CANCELLED! Lecture with Lisa Zunshine: Cognitive Theory and Literary Practice: From the Notes of an Interloper
Lisa Zunshine, Professor in English at the University of Kentucky, speaks on how mind-reading in literature, theatre and visual art is affected by culture.
Mindreading: Cognitive Theory and Cultural Practice
To quote Webb Keane, an anthropologist who writes on religion and ethics, while “theory of mind and intention-seeking are common to all humans,” they are “elaborated in some communities [and] suppressed in others” (Ethical Life, 131). As a literary scholar working with theory of mind and fiction, I am interested in historical contexts that encourage or discourage certain types of mindreading associated with fictional characters, their authors, and their audiences. In my talk, I present a series of case studies from a wide range of cultures to speculate how implied values of different communities may foster or suppress particular patterns of mindreading in literature, theater, and visual art.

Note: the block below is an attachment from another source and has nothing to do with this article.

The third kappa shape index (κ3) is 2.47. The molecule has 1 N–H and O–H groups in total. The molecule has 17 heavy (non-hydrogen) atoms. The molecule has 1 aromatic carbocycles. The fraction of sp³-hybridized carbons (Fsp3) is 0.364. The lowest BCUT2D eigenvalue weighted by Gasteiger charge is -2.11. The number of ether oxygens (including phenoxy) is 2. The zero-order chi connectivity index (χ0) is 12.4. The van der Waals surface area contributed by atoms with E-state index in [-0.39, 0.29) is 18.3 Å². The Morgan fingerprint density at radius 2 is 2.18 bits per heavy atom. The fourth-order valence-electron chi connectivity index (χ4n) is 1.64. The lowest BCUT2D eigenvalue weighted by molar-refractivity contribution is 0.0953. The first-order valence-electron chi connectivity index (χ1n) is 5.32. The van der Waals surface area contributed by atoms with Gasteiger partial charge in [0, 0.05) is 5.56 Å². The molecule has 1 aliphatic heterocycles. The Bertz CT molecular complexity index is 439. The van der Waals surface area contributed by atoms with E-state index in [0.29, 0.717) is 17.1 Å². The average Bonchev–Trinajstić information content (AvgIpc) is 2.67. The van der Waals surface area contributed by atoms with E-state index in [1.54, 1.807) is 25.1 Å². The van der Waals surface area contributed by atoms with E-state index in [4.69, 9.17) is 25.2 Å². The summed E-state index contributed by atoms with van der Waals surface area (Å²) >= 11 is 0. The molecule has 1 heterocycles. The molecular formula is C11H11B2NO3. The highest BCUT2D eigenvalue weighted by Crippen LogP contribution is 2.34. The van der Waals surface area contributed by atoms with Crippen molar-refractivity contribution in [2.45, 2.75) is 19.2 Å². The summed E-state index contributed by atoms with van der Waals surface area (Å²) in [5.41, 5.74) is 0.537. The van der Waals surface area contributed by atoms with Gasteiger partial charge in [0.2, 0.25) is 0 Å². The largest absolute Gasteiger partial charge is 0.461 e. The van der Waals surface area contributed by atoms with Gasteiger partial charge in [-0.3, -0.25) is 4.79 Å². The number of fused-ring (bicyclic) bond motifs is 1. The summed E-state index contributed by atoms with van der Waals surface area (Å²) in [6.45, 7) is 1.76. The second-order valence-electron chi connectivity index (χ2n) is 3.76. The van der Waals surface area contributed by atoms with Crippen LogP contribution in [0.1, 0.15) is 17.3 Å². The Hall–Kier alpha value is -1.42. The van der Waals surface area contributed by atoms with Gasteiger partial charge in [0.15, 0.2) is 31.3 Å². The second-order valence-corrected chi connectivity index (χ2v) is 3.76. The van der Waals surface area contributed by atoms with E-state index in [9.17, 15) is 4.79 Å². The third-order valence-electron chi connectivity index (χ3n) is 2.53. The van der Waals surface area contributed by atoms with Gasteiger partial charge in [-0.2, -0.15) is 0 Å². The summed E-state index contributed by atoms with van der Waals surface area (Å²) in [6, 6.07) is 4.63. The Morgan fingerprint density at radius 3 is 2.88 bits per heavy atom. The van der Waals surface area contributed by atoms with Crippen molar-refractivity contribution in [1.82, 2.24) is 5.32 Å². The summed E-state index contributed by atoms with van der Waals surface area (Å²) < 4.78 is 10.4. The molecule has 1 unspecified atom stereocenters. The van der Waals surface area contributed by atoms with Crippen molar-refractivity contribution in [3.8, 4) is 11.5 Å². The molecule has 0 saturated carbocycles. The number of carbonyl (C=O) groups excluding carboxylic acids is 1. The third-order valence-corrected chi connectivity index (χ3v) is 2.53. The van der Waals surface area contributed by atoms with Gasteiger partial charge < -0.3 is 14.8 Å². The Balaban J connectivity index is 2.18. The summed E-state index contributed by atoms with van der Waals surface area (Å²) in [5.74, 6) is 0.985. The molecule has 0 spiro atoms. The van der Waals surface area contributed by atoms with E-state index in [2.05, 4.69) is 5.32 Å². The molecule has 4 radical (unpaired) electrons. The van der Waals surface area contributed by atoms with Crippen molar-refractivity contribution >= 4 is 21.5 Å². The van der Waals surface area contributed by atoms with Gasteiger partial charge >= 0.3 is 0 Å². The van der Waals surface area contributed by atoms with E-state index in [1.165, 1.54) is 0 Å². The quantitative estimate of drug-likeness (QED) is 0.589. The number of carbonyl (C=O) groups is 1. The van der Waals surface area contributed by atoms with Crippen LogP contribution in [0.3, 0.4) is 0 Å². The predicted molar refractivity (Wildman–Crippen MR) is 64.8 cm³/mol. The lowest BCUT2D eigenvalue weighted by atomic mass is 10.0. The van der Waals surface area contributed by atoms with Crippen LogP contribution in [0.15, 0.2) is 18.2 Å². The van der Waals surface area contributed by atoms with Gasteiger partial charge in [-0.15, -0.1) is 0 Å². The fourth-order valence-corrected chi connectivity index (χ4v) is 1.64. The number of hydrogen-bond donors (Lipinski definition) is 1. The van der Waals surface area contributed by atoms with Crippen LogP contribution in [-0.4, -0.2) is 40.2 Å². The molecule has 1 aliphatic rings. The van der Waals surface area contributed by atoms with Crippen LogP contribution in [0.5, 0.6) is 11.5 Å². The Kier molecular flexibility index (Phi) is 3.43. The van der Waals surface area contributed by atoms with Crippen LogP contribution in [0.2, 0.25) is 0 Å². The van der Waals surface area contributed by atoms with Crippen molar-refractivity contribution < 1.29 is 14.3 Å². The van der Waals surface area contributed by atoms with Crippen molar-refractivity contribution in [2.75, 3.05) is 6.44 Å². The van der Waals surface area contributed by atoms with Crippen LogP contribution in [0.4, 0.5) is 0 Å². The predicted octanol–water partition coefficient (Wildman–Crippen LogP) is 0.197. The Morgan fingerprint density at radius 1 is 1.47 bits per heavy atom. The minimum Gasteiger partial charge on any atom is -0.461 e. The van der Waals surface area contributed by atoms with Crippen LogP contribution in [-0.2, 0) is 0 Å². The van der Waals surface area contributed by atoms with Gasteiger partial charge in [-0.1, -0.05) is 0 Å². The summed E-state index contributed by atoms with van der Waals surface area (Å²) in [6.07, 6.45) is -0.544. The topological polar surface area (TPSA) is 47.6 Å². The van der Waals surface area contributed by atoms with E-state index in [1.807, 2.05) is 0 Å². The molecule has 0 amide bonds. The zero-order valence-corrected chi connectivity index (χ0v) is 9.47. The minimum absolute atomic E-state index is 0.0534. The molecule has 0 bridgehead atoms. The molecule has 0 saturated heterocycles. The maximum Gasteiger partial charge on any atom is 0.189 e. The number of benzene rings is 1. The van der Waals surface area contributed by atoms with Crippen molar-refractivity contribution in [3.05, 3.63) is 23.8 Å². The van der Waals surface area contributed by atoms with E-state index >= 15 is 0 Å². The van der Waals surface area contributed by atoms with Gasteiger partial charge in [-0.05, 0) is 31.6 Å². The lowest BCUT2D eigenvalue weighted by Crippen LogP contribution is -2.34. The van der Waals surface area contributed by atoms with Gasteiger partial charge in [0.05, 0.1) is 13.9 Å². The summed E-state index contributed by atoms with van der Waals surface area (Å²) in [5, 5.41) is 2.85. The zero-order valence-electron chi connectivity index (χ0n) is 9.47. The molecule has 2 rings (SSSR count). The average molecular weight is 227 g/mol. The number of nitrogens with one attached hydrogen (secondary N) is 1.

Lisa Zunshine is the author or editor of eleven books, including The Oxford Handbook of Cognitive Literary Studies (Oxford UP), Introduction to Cognitive Cultural Studies (Johns Hopkins UP), Getting Inside Your Head: What Cognitive Science Can Tell Us About Popular Culture (Johns Hopkins UP), Why We Read Fiction: Theory of Mind and the Novel (Ohio State UP), and Strange Concepts and the Stories They Make Possible (Johns Hopkins UP), and a guest editor of the forthcoming issue of Poetics Today on cognitive approaches to comparative literature. She is Bush-Holbrook professor of English at the University of Kentucky and a former Guggenheim Fellow.